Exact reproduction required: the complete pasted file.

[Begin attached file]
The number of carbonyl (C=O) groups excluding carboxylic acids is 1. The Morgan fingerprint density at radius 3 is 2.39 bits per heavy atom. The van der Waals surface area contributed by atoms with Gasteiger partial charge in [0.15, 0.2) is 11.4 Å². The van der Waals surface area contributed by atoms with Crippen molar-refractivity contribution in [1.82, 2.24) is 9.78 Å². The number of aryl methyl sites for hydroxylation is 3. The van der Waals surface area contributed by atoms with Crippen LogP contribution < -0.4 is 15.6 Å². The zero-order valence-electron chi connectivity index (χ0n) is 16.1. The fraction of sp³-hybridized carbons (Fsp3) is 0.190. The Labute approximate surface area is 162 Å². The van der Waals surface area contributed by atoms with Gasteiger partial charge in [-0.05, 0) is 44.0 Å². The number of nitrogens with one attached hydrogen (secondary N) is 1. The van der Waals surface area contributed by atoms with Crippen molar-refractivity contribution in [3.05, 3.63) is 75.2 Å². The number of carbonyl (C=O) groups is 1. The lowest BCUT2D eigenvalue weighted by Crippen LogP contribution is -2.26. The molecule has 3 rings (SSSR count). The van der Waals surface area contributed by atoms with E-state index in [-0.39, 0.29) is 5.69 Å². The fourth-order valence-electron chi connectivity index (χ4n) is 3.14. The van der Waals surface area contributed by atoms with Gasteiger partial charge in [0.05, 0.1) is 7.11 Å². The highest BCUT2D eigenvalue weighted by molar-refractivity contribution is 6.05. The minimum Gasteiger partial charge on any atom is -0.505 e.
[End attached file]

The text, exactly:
The number of carbonyl (C=O) groups excluding carboxylic acids is 1. The Morgan fingerprint density at radius 3 is 2.39 bits per heavy atom. The van der Waals surface area contributed by atoms with Gasteiger partial charge in [0.15, 0.2) is 11.4 Å². The van der Waals surface area contributed by atoms with Crippen molar-refractivity contribution in [1.82, 2.24) is 9.78 Å². The number of aryl methyl sites for hydroxylation is 3. The van der Waals surface area contributed by atoms with Crippen LogP contribution < -0.4 is 15.6 Å². The zero-order valence-electron chi connectivity index (χ0n) is 16.1. The fraction of sp³-hybridized carbons (Fsp3) is 0.190. The Labute approximate surface area is 162 Å². The van der Waals surface area contributed by atoms with Gasteiger partial charge in [-0.05, 0) is 44.0 Å². The number of nitrogens with one attached hydrogen (secondary N) is 1. The van der Waals surface area contributed by atoms with Crippen molar-refractivity contribution in [3.05, 3.63) is 75.2 Å². The number of carbonyl (C=O) groups is 1. The lowest BCUT2D eigenvalue weighted by Crippen LogP contribution is -2.26. The molecule has 3 rings (SSSR count). The van der Waals surface area contributed by atoms with E-state index in [-0.39, 0.29) is 5.69 Å². The fourth-order valence-electron chi connectivity index (χ4n) is 3.14. The van der Waals surface area contributed by atoms with Gasteiger partial charge in [0.05, 0.1) is 7.11 Å². The highest BCUT2D eigenvalue weighted by molar-refractivity contribution is 6.05. The minimum Gasteiger partial charge on any atom is -0.505 e.